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Plaintiff - Appellee,



Defendant - Appellant.

No. 02-8022

D.C. No. 01-CR-101-02-B

(D. Wyoming)


Before EBEL, LUCERO and HARTZ, Circuit Judges.

Rogelio Guadalupe Tejeda was indicted with several codefendants in a multi-count indictment for conspiracy to distribute more than 500 grams of methamphetamine, in violation of 21 U.S.C. §§ 846, 841(a)(1), and 841(b)(1)(A) (Count One); possession with intent to distribute methamphetamine, in violation of 21 U.S.C. § 841(a)(1) and 841(b)(1)(C) (Count Five); unlawfully distributing methamphetamine, in violation of 21 U.S.C. §§ 841(a)(1) and 841(b)(1)(C) (Count Six); and using a firearm during and in relation to a drug trafficking offense, in violation of 18 U.S.C. § 924(c) (Count Seven). He pled not guilty to these charges and was tried before a jury. The jury found the defendant guilty as charged on Counts Five, Six, and Seven, and guilty of conspiracy to traffic in between 50 and 100 grams of methamphetamine, a lesser included offense of that charged in Count One. Tejeda appeals his sentence, claiming that the district court should have reduced his offense level under the United States Sentencing Guidelines by three levels because he accepted responsibility for his crime. See U.S.S.G. § 3E1.1. We conclude that the district court did not clearly err in refusing to award Tejeda the downward adjustment and AFFIRM Tejeda's sentence.DISCUSSION

Under the Sentencing Guidelines, a defendant may receive a reduction of up to three offense levels for acceptance of responsibility if he "clearly demonstrates a recognition and affirmative acceptance of personal responsibility for his offense." U.S.S.G. § 3E1.1. Generally, a reduction in offense level for acceptance of responsibility is not available where a defendant goes to trial and puts the government to its burden of proof by denying the essential factual elements of guilt. Id., cmt. n.2. In "rare situations," however, a defendant may deserve the reduction for acceptance of responsibility even though he goes to trial. Id. For example, a defendant may clearly demonstrate acceptance of responsibility but elect to go to trial to "assert and preserve issues that do not relate to factual guilt," such as challenging the constitutionality of a statute or the applicability of a statute to the defendant's conduct. Id.; see also United States v. Portillo-Valenzuela, 20 F.3d 393, 394 (10th Cir. 1994). We will reverse a district court's finding that the defendant did not accept responsibility only upon a showing of clear error. Id.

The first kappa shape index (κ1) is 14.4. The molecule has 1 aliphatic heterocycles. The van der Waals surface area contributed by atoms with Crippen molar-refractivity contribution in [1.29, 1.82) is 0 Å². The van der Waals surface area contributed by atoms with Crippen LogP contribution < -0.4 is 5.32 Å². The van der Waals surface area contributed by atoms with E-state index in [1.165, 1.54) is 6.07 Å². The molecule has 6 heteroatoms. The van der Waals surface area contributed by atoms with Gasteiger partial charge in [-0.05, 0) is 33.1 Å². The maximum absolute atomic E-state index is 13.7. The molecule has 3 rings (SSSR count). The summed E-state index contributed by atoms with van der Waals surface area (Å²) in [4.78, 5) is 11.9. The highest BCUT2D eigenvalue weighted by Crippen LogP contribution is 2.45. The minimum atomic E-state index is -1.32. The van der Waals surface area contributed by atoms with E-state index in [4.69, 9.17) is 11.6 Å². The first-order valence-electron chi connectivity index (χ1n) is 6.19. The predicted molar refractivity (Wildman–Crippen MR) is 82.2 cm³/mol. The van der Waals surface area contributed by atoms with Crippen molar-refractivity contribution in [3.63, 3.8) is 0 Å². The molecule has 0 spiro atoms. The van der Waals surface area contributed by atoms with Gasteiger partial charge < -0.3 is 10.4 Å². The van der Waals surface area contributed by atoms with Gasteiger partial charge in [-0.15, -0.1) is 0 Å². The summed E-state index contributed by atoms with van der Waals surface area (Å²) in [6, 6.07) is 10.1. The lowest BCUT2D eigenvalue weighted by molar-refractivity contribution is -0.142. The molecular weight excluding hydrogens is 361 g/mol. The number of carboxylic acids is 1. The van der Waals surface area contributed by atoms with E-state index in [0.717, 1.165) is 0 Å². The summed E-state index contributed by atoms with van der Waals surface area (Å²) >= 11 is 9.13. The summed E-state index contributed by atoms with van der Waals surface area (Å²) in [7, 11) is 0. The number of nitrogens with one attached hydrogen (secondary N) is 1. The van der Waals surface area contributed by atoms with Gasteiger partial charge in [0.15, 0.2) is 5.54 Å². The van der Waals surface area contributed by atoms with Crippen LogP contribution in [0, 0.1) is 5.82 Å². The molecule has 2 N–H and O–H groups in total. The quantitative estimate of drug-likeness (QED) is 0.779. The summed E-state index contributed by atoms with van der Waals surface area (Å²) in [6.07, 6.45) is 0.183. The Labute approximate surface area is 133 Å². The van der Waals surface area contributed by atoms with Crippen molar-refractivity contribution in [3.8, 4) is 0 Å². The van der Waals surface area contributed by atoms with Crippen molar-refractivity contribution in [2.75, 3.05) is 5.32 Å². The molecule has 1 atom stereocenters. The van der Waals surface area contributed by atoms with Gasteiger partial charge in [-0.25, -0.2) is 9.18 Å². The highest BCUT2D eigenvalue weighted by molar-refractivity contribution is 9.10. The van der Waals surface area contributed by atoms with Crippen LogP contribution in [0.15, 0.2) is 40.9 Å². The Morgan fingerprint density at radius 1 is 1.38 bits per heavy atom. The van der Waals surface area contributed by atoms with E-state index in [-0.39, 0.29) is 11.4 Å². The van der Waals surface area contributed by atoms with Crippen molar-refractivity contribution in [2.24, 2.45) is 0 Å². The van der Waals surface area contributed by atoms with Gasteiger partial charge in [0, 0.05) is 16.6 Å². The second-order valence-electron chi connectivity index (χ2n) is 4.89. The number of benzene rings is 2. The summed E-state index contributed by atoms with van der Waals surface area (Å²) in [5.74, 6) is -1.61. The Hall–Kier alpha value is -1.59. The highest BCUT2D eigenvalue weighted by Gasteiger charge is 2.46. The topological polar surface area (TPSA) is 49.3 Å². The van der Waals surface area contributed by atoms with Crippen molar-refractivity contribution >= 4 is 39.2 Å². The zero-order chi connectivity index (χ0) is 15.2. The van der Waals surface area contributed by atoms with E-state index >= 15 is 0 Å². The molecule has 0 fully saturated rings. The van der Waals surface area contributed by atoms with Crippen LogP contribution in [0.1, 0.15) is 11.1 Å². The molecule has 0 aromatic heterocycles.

The defendant in this case did provide some cooperation to the authorities. Tejeda was arrested on June 18, 2001, after he sold methamphetamine to a government informant. (ROA VIII at 3.) Following his arrest, Tejeda gave several voluntary statements to the police admitting that he had been selling methamphetamine for several months. (ROA II, doc. 92 & attach. (police summary of Tejeda's statements).) In his statements, he provided the police with the names of some of his customers and admitted to having traded methamphetamine to one of his customers in exchange for a .44 caliber handgun. (ROA VIII at 6.) Tejeda gave the police written consent to search his room at the house where he was living so that the handgun could be recovered. (Id.) He also made for the police a controlled purchase of methamphetamine from his supplier, who subsequently was arrested. (Id.)